Spike Lee has directed a wide variety of films, from capers and comedies to war films and satires. In 2013 Lee will be making his first entry the genre of revenge thrillers with Oldboy. The film is an adaptation of the Japanese manga of the same name and chronicles a businessman (played by Josh Brolin) who is imprisoned without warning or reason for a decade only to emerge and exact revenge on his captors. As previously adapted by Chan-Wook Park, the tale is an extremely dark crime tragedy that will take Lee into violent and gritty territories even he has not previously explored in previous films.
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Marc Forster is a director best known for dramas like Monster’s Ball, Stranger Than Fiction, and The Kite Runner. His recent career turned to action films with Quantum of Solace and Machine Gun Preacher, but those received a lukewarm reception with most movie goers. In 2013 he’s entering the realm of horror films with the high-profile zombie flick World War Z. The film’s tumultuous production history of continuous rewrites, reshoots, and going over budget doesn’t bode well for the project. Yet with Brad Pitt leading the film and buzz worthy trailer, Marc Forster’s World War Z may establish him as a horror filmmaker to be reckoned with.
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Mads Mikkelsen has played his fair share of villains in films like Clash of the Titans (2010) and Casino Royale. This year he will be taking the role of iconic anti-hero Hannibal Lecter in NBC’s Hannibal. Following in the footsteps of actor Anthony Hopkins is no small feat and if Mikkelsen nails the morally ambiguous character, he could very well parlay the prequel series into a Dexter-sized hit with mainstream television viewers.
Rob Zombie has made a name for himself with slasher films like The Devil’s Rejects and his Halloween remakes. In 2013, he will be moving away from traditional filmmaking with the transgressive, surrealist art house horror film The Lords of Salem. After touring the festival circuit last year the film has divided audience and critics alike. It has been compared with such arthouse directors as David Lynch and Alejandro Jordowsky—references few ever thought they would toss around in reference to the typically grittier rock n’ roll filmmaker.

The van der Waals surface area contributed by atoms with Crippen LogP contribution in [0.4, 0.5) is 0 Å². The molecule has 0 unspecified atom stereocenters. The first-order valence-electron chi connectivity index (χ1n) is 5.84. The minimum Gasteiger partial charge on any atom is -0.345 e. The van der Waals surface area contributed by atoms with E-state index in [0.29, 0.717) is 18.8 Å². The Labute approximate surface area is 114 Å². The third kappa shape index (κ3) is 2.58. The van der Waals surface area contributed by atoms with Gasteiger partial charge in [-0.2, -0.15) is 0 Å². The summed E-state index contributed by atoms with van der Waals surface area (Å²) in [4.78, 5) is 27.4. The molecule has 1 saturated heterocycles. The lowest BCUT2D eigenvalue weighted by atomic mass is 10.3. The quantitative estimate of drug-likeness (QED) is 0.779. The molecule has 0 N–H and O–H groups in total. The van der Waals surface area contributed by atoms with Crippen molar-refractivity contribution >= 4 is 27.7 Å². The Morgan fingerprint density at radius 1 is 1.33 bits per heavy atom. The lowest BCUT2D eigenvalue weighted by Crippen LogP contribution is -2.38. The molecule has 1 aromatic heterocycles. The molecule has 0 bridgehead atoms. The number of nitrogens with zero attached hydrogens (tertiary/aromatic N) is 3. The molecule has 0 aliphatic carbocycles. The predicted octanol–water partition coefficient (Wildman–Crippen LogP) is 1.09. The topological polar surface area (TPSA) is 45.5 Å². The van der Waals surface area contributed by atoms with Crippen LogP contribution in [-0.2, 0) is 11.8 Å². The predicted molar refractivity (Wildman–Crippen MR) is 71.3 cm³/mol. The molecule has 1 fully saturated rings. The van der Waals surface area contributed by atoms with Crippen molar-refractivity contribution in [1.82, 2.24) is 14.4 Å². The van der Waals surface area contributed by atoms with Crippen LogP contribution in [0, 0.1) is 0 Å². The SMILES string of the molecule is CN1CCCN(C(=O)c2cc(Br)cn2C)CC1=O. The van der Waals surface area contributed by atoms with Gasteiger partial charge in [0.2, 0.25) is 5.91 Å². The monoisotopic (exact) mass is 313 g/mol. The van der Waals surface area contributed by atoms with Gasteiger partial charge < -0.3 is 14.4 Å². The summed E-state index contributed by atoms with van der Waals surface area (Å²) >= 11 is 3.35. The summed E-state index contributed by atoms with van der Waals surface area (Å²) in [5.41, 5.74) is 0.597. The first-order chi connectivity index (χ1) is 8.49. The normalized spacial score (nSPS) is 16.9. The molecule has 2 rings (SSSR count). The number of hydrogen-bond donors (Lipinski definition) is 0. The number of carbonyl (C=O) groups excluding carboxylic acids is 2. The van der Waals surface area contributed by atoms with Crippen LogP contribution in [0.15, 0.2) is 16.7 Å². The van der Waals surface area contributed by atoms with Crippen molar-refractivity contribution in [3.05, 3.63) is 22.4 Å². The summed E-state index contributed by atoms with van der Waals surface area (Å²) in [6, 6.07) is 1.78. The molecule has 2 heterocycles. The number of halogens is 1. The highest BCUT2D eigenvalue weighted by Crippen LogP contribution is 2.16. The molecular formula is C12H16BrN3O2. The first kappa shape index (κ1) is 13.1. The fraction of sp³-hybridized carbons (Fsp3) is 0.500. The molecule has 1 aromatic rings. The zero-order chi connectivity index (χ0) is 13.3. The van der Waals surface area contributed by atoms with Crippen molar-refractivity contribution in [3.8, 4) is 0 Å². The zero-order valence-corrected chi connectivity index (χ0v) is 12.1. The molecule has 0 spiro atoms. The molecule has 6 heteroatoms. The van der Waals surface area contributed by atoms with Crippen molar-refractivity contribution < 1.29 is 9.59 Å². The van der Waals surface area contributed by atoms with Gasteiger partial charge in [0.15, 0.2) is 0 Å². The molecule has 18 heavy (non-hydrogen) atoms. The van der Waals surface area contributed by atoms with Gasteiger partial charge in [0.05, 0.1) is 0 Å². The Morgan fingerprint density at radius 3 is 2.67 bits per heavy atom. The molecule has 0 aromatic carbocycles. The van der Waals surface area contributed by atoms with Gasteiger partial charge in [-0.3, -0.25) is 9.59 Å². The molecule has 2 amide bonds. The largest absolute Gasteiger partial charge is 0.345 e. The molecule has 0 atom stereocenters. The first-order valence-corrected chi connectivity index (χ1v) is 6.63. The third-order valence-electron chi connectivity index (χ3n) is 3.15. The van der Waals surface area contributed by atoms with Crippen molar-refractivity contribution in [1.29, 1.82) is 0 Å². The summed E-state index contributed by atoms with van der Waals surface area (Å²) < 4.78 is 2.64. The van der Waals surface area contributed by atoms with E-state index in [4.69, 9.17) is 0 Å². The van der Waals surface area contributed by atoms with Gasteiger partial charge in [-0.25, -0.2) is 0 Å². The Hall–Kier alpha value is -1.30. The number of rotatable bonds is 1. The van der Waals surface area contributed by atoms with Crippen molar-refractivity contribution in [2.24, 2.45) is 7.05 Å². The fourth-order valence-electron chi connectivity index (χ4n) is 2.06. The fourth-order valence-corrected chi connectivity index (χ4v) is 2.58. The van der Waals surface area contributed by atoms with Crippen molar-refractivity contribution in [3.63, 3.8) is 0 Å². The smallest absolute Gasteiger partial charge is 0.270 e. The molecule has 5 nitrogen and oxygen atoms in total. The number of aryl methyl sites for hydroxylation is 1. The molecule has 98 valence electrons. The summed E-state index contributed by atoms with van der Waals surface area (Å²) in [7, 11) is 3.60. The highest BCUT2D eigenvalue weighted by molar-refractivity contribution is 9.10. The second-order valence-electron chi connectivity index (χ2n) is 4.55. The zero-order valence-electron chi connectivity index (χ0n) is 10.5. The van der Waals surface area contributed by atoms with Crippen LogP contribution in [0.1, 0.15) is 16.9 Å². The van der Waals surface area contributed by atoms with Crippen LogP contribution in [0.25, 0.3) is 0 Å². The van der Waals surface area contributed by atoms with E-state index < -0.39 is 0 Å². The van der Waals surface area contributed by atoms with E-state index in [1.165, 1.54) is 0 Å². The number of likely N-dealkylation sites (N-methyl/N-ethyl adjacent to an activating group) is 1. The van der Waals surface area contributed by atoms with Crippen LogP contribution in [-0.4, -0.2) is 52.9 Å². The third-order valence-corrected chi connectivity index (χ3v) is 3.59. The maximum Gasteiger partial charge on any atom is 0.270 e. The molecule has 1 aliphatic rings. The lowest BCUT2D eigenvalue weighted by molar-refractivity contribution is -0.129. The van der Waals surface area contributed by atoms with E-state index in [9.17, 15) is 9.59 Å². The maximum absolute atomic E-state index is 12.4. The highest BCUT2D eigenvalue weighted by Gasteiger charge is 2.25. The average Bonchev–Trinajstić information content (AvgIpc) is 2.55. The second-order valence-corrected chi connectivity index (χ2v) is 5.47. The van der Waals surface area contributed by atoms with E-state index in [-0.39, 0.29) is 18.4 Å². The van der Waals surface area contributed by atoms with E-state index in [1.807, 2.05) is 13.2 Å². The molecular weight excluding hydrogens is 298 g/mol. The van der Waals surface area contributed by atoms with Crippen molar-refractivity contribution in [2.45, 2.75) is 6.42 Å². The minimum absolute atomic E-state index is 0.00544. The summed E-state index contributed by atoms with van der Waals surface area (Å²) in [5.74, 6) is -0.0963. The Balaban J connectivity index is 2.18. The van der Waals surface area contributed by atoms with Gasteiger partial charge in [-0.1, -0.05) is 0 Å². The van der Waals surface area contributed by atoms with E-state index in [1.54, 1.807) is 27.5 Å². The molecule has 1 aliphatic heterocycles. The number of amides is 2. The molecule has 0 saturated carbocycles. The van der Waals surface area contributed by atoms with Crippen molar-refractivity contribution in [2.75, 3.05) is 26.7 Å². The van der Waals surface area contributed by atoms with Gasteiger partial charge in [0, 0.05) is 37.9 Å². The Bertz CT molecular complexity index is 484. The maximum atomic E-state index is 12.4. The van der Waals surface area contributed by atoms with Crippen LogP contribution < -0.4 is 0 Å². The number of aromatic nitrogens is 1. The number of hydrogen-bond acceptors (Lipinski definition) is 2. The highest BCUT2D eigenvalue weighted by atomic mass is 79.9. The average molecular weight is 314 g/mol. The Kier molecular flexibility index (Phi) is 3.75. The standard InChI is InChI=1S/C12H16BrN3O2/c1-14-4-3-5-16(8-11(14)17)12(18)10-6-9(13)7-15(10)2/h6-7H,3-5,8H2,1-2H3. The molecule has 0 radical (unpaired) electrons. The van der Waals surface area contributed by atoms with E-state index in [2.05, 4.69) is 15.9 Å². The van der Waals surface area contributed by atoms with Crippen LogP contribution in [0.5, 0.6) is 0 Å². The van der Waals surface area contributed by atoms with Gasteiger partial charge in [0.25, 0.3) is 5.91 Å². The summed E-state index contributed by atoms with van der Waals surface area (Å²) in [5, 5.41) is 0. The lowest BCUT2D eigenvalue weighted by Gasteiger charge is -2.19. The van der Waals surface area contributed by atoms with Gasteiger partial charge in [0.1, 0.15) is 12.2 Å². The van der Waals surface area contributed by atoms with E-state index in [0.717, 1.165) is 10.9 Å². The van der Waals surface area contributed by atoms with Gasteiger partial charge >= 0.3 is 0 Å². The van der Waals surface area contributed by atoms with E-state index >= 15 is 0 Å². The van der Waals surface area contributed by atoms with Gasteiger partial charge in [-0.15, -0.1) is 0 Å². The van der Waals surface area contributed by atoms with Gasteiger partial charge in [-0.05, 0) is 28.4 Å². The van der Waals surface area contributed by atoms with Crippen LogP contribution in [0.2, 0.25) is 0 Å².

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Vera Farmiga has played characters beset by psychotic characters in several films, but she has yet to play a full-on psycho killer. Not only will she playing a homicidal maniac in A&E's Bates Motel, she will playing the mother to the most iconic onscreen killer in cinema history—Norman Bates. The show will serve as a prequel to Alfred Hitchcock’s Psycho and is set to air March 18th.
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Singer-songwriter Skylar Grey is a talent who contributed to such songs as Eminem’s “Love The Way You Lie” and Dr. Dre’s “I Need A Doctor.” Grey will be releasing a full album, Don’t Look Down, in the spring of this year. Eminem is producing the project, which will be departing her hip-hop collaborations in favor of an avant-garde, art rock sound. Two cuts from the album, “C’mon Let Me Ride” and “Building A Monster” are currently available for purchase.
Seth Rogen is a superstar comedy writer and performer, but this year he will be adding the title of director to his resume. This Is The End assembles his usual crew of comic cronies (Jonah Hill, Danny McBride, James Franco, Jason Segel) to play exaggerated versions of themselves in an end-of-the-world thriller. The plot is being kept tightly under wraps, but the early teaser reveals an action packed film that has as much gore as it does improvisational laughs.
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Jesse Eisenberg will be shedding his "hapless nerd" comedy persona to play the leader of a group of heist-pulling magicians in Now You See Me. The thriller has Eisenberg recast as a smooth talking illusionist who fancies himself a modern day Robin Hood. This lead role could take Eisenberg out of his typical onscreen stereotype and make him an everyman that all audiences can embrace.
Sam Raimi’s filmography is littered with action, comedy, and horror films, but he has never tackled a fantasy-- much less a property like Frank Baum’s The Wizard of Oz. However, the success of his Spider-Man series has secured the director Oz: The Great and Powerful. The fantasy will likely rely heavily on Raimi’s knack for comedy and action, but will also force the director to build an imaginative, literary world. With any luck, Raimi will also build a long-running franchise for Disney in the process.